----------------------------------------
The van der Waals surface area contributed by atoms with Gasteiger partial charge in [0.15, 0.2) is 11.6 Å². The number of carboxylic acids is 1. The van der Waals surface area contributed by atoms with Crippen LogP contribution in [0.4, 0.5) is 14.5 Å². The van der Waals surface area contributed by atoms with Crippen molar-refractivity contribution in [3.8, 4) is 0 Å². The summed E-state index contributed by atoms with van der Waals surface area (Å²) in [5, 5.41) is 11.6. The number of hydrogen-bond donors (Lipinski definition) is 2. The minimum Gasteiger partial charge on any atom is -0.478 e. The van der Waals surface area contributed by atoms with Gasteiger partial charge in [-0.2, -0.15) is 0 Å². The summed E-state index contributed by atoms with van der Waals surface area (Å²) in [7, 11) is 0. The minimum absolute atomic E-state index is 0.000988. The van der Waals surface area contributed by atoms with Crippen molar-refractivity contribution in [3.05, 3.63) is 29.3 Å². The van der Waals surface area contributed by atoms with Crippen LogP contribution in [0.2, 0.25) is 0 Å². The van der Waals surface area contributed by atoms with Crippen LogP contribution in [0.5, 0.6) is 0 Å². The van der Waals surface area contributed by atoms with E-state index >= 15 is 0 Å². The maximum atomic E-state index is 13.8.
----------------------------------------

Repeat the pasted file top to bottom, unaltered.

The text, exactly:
The van der Waals surface area contributed by atoms with Gasteiger partial charge in [0.15, 0.2) is 11.6 Å². The number of carboxylic acids is 1. The van der Waals surface area contributed by atoms with Crippen LogP contribution in [0.4, 0.5) is 14.5 Å². The van der Waals surface area contributed by atoms with Crippen molar-refractivity contribution in [3.8, 4) is 0 Å². The summed E-state index contributed by atoms with van der Waals surface area (Å²) in [5, 5.41) is 11.6. The number of hydrogen-bond donors (Lipinski definition) is 2. The minimum Gasteiger partial charge on any atom is -0.478 e. The van der Waals surface area contributed by atoms with Gasteiger partial charge in [-0.2, -0.15) is 0 Å². The summed E-state index contributed by atoms with van der Waals surface area (Å²) in [7, 11) is 0. The minimum absolute atomic E-state index is 0.000988. The van der Waals surface area contributed by atoms with Crippen molar-refractivity contribution in [3.05, 3.63) is 29.3 Å². The van der Waals surface area contributed by atoms with Crippen LogP contribution in [0.2, 0.25) is 0 Å². The van der Waals surface area contributed by atoms with Crippen LogP contribution in [0.5, 0.6) is 0 Å². The van der Waals surface area contributed by atoms with E-state index >= 15 is 0 Å². The maximum atomic E-state index is 13.8.